A federal judge gave Baltimore Bancorp a tactical victory in its battle to fight off an insurgent slate of directors, declining a request to rule that the insurgents need only a simple majority of shareholder votes to expand the board to 28 members.
U.S. District Judge J. Frederick Motz said he wasn't convinced that a federal question was presented during yesterday's hearing, which was prompted by Barbara Larkin, a Severna Park widow, and Edwin F. Hale Sr., the leader of dissident shareholders who want to expand the board to 28 members from 18 and elect 16 new members to gain a majority and take control of the company.
Baltimore Bancorp, parent company of the Bank of Baltimore, contends that the insurgents need to win the votes of shareholders who own 80 percent of the company's voting stock to expand the board.
Judge Motz's ruling didn't explicitly endorse either side's position.
Whether expanding the board takes a 50 percent vote or an 80 percent vote is an issue of state law, the federal judge said.
Attorneys for Mr. Hale and Mrs. Larkin tried unsuccessfully to convince him that Baltimore Bancorp's position is such a blatant distortion of state law that it violates federal requirements governing proxy fights and makes the issue a matter for the federal courts.
The judge disagreed. "The bank clearly in good faith can make that argument" that an 80 percent vote is needed, he said. "The shareholders know there's a dispute."
William Bradford Reynolds, an attorney for Mrs. Larkin and Mr. Hale, said that his clients could either take the question to state court or try to convince a federal appeals court that the issue belongs in the federal courts because proxy battles are subject to federal securities laws.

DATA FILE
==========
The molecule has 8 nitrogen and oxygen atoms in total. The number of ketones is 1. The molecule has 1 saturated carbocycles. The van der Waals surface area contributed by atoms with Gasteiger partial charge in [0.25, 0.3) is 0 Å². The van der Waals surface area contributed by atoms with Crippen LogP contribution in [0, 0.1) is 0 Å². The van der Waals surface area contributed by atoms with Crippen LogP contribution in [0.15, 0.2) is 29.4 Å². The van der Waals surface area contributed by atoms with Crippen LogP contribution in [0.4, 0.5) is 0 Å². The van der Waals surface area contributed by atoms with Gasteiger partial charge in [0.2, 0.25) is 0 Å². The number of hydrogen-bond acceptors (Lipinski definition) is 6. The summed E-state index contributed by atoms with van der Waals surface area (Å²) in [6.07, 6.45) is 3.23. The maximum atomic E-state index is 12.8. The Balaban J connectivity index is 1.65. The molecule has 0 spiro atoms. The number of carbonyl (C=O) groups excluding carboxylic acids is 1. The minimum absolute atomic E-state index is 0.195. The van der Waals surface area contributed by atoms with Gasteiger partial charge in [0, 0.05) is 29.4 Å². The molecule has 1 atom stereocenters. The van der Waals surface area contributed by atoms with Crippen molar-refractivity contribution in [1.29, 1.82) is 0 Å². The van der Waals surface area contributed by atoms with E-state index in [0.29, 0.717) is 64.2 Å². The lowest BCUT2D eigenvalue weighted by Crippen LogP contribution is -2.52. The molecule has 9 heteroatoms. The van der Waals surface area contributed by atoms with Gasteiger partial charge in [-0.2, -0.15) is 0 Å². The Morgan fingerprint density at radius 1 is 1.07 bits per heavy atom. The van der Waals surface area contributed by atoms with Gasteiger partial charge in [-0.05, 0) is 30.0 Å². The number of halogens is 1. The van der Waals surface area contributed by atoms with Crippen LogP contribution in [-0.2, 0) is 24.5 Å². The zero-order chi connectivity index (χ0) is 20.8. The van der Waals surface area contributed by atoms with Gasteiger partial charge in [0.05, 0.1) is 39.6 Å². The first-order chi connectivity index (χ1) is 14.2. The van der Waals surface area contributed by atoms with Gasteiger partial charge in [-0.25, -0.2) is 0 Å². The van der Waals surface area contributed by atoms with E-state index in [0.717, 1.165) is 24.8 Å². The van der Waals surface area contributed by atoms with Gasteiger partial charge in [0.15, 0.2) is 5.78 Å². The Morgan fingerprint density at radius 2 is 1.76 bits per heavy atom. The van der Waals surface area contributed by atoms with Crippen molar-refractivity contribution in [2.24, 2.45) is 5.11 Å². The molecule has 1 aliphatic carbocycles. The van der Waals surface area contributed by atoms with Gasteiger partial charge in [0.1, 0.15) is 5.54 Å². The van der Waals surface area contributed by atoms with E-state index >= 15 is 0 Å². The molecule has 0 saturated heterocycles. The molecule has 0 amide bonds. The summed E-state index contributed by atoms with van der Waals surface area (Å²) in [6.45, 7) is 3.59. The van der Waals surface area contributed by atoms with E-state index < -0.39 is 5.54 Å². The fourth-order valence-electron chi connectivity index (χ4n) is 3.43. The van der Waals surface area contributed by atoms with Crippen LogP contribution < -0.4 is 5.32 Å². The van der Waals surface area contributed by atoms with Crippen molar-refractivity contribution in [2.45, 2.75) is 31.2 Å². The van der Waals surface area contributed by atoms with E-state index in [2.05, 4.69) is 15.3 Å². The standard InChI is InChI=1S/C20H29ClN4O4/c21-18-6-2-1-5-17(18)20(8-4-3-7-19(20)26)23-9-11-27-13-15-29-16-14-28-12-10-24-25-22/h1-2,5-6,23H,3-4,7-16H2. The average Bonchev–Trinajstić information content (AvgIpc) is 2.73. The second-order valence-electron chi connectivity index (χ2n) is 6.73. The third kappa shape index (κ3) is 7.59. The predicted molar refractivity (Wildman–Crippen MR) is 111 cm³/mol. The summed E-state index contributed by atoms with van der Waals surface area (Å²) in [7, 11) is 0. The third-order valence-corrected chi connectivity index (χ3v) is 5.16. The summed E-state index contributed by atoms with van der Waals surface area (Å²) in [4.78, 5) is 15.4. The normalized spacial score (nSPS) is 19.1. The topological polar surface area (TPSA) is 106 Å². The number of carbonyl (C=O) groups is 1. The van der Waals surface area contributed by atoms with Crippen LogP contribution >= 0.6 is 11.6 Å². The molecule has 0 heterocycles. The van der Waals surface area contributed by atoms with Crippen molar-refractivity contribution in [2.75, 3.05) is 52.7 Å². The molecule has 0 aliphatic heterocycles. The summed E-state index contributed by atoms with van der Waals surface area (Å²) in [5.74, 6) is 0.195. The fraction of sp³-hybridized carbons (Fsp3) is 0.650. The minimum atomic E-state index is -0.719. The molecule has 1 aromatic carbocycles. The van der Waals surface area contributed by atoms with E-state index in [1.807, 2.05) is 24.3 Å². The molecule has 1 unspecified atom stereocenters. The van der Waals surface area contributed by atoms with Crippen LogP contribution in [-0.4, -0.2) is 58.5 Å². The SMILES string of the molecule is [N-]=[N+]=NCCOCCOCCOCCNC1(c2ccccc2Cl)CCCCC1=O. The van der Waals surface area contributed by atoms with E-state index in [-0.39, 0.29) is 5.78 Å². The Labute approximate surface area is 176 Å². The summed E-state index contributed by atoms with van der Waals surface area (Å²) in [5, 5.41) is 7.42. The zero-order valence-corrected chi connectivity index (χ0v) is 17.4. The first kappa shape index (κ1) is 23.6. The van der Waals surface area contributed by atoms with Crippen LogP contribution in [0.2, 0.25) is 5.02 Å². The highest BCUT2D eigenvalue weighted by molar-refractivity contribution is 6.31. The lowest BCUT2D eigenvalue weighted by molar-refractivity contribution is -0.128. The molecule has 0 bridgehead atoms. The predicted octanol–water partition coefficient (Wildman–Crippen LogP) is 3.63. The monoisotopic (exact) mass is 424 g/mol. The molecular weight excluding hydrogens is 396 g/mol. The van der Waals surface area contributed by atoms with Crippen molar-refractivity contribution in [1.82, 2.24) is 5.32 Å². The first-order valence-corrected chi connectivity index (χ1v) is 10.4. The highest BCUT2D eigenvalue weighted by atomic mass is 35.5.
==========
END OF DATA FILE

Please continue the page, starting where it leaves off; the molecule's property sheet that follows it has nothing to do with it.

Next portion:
The ruling means its unlikely that control of the company will be settled at the company's annual shareholder meeting Wednesday at the Sheraton Inner Harbor hotel.
Mr. Reynolds said that it will probably be impossible to get the legal questions settled before the meeting and that the insurgents will appeal, either in state or federal court, unless Mr. Hale gets more than 80 percent of the votes.
If the Hale slate gets between 50 percent and 80 percent of the votes, the two sides will be fighting in court over whether that's enough to give his group control of the company.
If the insurgents get less than 50 percent of the vote on their proposal to expand the board, then Mr. Hale will contend that the company's insistence on an 80 percent shareholder vote may have kept some shareholders from voting or caused them to change their vote, Mr. Reynolds said.
The issue is whether Baltimore Bancorp's bylaw requiring an 80 percent shareholder vote to expand the board is valid. Attorneys representing Mr. Hale and Mrs. Larkin said a company must make that sort of rule in its corporate charter. They cited parts of the state's corporation code and a 1954 court decision involving a Roland Park shopping center.
David Clarke, a Piper & Marbury attorney representing Baltimore Bancorp, said that a different section of state corporation law says a company's bylaws can give boards of directors the authority to take away shareholders' rights to change the bylaws.
The conflict over 50 percent vs.80 percent was the second court hearing in two weeks on a similar issue. Baltimore Bancorp settled a dispute with Mrs. Larkin last week over a proposal to make the company create a shareholder advisory board that would meet with directors every quarter.
The company agreed to demand only a majority vote on that issue but continued to insist it would take 80 percent to adopt Mr. Hale's resolution to expand the board.